Initially, appellant denied any involvement, but at 9:00 p.m. he began an oral statement in which he admitted the assault. This statement was completed at 9:50 p.m., after which appellant, in the presence of his father, repeated the substance of the statement.
The following day at 4:40 p.m., a formal, written statement — substantially identical to the earlier oral statement — was taken. This statement was completed at 8:00 p.m. Appellant was arraigned at some later time, not shown by the record.
Appellant raises two objections to the failure to suppress his written statements. He argues, first, that the formal statement was not voluntarily made. The suppression court heard conflicting testimony on this claim at appellant's August 27, 1972 suppression hearing and resolved the issue against appellant. The findings of the trier of fact, supported by the record, may not be disturbed. Commonwealth v. Karchella, 449 Pa. 270, 273, 296 A.2d 732, 733 (1972); Commonwealth v. Garvin, 448 Pa. 258, 269, 293 A.2d 33, 39 (1972).
No objection to the admission of the earlier oral statement was raised either here or in the trial court.
Appellant's second objection to the admission of his statement is based on the contention that it was the product of unnecessary delay between his arrest and arraignment. Pa. R. Crim. P. 118 (now 130); Commonwealth v. Futch, 447 Pa. 389, 290 A.2d 417 (1972); Commonwealth v. Williams, 455 Pa. 569, 319 A.2d 419 (1974); Commonwealth v. Dixon, 454 Pa. 444, 311 A.2d 613 (1973); Commonwealth v. Wayman, 454 Pa. 79, 309 A.2d 784 (1973); Commonwealth v. Dutton, 453 Pa. 547, 307 A.2d 238 (1973); Commonwealth v. Tingle, 451 Pa. 241, 301 A.2d 701 (1973); Commonwealth v. Jones, 449 Pa. 619, 294 A.2d 889 (1972); see Geiger Appeal, 454 Pa. 51, 309 A.2d 559 (1973); Commonwealth v. Peters, 453 Pa. 615, 306 A.2d 901 (1973). The claim of unnecessary delay was not raised either at the suppression hearing or at trial. Since the claim was not timely raised, it may not be considered here. Commonwealth v. Scoggins, 451 Pa. 472, 477, 304 A.2d 102, 105 (1973); Commonwealth v. Agie, 449 Pa. 187, 189, 296 A.2d 741 (1972).
Appellant's suppression hearing and trial took place four and eleven months, respectively, after our decision in Commonwealth v. Futch, 447 Pa. 389, 290 A.2d 417 (1972). Compare Commonwealth v. Wayman, 454 Pa. 79, 309 A.2d 784 (1973).
Appellant next urges several errors in the admission of evidence. First, one of the police officers testified that, prior to beginning the interrogation of appellant, he administered the constitutionally required warnings in the presence of appellant's father. The officer was then permitted to testify, over a hearsay objection, that he asked appellant's father whether the father understood the warnings and that the father replied affirmatively. The evidence was proper to show the care taken to insure that both appellant and his father understood the warnings. Regardless of whether the father actually understood the warnings, the evidence tended to show the absence of a coercive atmosphere surrounding appellant's statement. Since the father's answer could thus be used to prove something other than its truth, it was not hearsay for that limited purpose. Commonwealth v. Jacobs, 445 Pa. 364, 367, 284 A.2d 717, 719 (1971), cert. denied, 409 U.S. 856, 93 S. Ct. 135 (1972); McCormick's Handbook of the Law of Evidence § 246, at 585 (2d ed. E. Cleary 1972); G. Henry, Pennsylvania Evidence § 441, at 434-35 (1953). Evidence admissible for one purpose but not for another may be admitted, though a limiting instruction must be given if requested. Commonwealth v. Updegrove, 413 Pa. 599, 605, 198 A.2d 534, 537 (1964); 1 J. Wigmore, Law of Evidence § 13, at 300-01 (3d ed. 1940); McCormick, supra § 52, at 119, § 59, at 135-36. No such limiting instruction was requested here.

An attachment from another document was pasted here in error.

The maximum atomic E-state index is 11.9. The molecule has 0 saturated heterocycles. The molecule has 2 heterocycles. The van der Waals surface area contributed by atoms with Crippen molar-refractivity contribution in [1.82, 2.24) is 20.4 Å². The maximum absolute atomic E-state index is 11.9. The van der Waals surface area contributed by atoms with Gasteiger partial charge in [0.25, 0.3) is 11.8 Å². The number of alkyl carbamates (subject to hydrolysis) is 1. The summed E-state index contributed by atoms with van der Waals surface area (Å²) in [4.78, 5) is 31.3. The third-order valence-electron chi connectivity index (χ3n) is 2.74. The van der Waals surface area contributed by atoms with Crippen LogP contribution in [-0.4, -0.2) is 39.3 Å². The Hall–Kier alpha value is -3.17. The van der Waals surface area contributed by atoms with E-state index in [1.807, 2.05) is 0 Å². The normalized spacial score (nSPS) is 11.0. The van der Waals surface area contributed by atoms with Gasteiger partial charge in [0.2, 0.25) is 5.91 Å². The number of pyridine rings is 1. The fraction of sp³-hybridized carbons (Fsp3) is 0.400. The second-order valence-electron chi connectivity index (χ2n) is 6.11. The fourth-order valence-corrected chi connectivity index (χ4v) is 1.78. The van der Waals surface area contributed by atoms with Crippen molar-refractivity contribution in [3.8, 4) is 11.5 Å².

Appellant's next evidentiary objection relates to testimony concerning a conversation between appellant and his father. According to the trial testimony of one of the police officers, appellant repeated the substance of his oral statement (in which he admitted the assault on the decedent and the taking of decedent's trousers) to his father. The officer then testified, over objection, to the subsequent exchange: "A. . . . The father was upset. He asked him why he had to rob him and steal, that he gave him every opportunity, he gave him a job, he was making $100.00 a week — . . . . Q. What was the defendant's response to that? Did he say why he took the pants? A. He said he liked them, that he wanted them." Appellant contends that this was an improper attempt to establish a "tacit admission" by silence. Commonwealth v. Dravecz, 424 Pa. 582, 227 A.2d 904 (1967). However, the challenged testimony was not an attempt to use appellant's silence as evidence against him, for appellant did not remain silent. See Commonwealth v. Cheeks, 429 Pa. 89, 99-100, 101 n. 5, 239 A.2d 793, 798-99, 799 n. 5 (1968). Instead appellant responded to the question in a way which could be interpreted by the jury as an express admission that he stole the trousers. And the father's question was required to establish this possible meaning. Thus, the question was relevant solely because it was asked, not to establish the truth of the assertions in the question. Since the testimony tended to show an express admission by appellant, it was admissible as an exception to the hearsay rule. Commonwealth v. Cheeks, supra; Commonwealth v. Wentzel, 360 Pa. 137, 149-50, 61 A.2d 309, 315 (1948); McCormick, supra § 262, at 628; Wigmore, supra, § 1048, at 2.